A Family Research Council fellow cites research, Europe's failed (in his opinion) universal day care policies, and conservative radio personality Dr. Laura Schlessinger to support his view that the debate over child care should be between parents of all ideologies and the lucrative day care industry. He considers family-friendly government policies as helpful but not sufficient. Annotation (c) Book News, Inc., Portland, OR (booknews.com)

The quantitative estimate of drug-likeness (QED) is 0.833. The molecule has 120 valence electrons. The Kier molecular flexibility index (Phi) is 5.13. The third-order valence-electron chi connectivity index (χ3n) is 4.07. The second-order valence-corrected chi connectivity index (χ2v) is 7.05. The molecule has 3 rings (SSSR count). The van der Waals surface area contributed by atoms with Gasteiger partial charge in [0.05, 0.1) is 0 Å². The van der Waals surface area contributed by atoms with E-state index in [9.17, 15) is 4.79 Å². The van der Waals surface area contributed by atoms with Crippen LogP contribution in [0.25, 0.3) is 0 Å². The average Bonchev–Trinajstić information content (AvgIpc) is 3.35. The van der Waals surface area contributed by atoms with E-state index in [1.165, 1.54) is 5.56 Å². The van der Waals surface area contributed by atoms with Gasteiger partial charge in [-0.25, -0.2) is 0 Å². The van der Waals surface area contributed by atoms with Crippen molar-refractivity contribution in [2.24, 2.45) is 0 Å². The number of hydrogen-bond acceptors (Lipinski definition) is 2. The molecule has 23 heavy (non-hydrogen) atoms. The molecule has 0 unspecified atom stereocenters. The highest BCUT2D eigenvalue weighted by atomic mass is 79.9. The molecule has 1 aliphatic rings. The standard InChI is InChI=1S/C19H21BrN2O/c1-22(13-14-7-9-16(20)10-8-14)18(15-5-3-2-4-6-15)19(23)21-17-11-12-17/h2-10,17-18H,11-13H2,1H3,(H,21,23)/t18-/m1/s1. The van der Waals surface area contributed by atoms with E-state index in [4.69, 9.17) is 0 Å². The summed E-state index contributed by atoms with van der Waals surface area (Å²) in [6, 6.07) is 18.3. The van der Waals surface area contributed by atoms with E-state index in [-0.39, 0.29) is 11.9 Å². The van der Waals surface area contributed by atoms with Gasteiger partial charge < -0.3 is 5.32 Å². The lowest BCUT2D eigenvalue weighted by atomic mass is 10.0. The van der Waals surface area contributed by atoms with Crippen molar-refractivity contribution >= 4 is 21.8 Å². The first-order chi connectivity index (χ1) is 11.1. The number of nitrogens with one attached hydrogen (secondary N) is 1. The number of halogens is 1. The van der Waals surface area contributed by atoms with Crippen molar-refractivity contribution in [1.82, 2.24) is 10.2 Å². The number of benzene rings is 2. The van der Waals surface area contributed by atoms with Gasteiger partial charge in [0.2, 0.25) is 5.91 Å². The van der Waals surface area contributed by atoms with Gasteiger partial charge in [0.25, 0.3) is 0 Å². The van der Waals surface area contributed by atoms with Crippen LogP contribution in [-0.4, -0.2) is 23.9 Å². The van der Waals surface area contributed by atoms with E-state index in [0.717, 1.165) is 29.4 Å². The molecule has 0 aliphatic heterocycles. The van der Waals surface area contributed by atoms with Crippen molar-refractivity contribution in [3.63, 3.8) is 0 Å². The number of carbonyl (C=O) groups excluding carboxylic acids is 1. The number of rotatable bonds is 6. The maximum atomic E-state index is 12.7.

Over the last generation, parents have felt increasingly intimidated by child care "experts" and surrendered their role as the primary educators of their children. Brian Robertson believes that this development has proved detrimental to parents and children alike. Theories of development, often colored by ideological positions on the family and its role in society, should take a back seat to the instinctive understanding parents have about what rearing children requires. Parenting is for parents, he believes, not for child development experts and especially not for day care "professionals." The central issue of day care is often framed in a way that pits conservatives against liberals, working moms against stay-at-home moms, and feminists against traditional families. But the real conflict, as Robertson shows in "Day care Deception," is between all parents and the burgeoning day care establishment itself--a multimillion dollar lobby with a vested interest in the expansion of subsidized day care services. Robertson shows how this establishment works to expand its power and silence its critics. Despite the fact that most reliable studies show that commercial day care has a negative effect on the emotional, psychological and even physical development of children, for instance, researchers calling attention to the correlation between aggression among children and too much non-maternal care have seen their work vilified. Scholars have been brought forth to dispute what until now has been obvious to expert and lay person alike--the crucial role of a mother's attention in early childhood development. Studies proving the importance of early parental care have been twisted to bolster the case for day care on the grounds that day care equals "school" and parents' desire to care for their children selfishly deprives them of a "head start." Every year, as Robertson shows, the day care lobby pours more and more money into state and national elections, which is why politicians are beginning to provide more public subsidies for commercial day care while parents are increasingly calling for policy options that would help them stay home to raise their children. The story of day care in America is a complex and daunting one and Brian Robertson has told it with intelligence and insight. Day Care Deception is a brave and thoughtful book about contentious debate whose outcome will have profound consequences for our children and our social future.